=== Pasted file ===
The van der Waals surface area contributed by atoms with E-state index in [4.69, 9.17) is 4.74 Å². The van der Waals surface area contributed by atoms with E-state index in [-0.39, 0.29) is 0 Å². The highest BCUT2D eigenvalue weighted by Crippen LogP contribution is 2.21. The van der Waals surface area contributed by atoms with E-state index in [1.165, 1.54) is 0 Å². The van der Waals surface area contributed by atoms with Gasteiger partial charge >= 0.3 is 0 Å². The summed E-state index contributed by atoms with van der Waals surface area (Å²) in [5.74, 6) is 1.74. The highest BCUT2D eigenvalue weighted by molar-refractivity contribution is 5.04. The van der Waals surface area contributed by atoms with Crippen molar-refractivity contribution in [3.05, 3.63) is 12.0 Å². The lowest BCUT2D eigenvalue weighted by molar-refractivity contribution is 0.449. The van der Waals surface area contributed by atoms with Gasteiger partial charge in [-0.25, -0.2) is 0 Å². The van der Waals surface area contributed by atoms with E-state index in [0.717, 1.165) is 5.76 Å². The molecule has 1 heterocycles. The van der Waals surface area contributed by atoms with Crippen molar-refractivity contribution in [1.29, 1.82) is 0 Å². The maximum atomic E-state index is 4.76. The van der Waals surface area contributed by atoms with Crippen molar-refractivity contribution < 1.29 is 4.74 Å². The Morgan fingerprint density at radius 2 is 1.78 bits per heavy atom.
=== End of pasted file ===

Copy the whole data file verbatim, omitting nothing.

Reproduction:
The van der Waals surface area contributed by atoms with E-state index in [4.69, 9.17) is 4.74 Å². The van der Waals surface area contributed by atoms with E-state index in [-0.39, 0.29) is 0 Å². The highest BCUT2D eigenvalue weighted by Crippen LogP contribution is 2.21. The van der Waals surface area contributed by atoms with E-state index in [1.165, 1.54) is 0 Å². The van der Waals surface area contributed by atoms with Gasteiger partial charge >= 0.3 is 0 Å². The summed E-state index contributed by atoms with van der Waals surface area (Å²) in [5.74, 6) is 1.74. The highest BCUT2D eigenvalue weighted by molar-refractivity contribution is 5.04. The van der Waals surface area contributed by atoms with Crippen molar-refractivity contribution in [3.05, 3.63) is 12.0 Å². The lowest BCUT2D eigenvalue weighted by molar-refractivity contribution is 0.449. The van der Waals surface area contributed by atoms with Gasteiger partial charge in [-0.25, -0.2) is 0 Å². The van der Waals surface area contributed by atoms with E-state index in [0.717, 1.165) is 5.76 Å². The molecule has 1 heterocycles. The van der Waals surface area contributed by atoms with Crippen molar-refractivity contribution in [1.29, 1.82) is 0 Å². The maximum atomic E-state index is 4.76. The van der Waals surface area contributed by atoms with Crippen molar-refractivity contribution < 1.29 is 4.74 Å². The Morgan fingerprint density at radius 2 is 1.78 bits per heavy atom.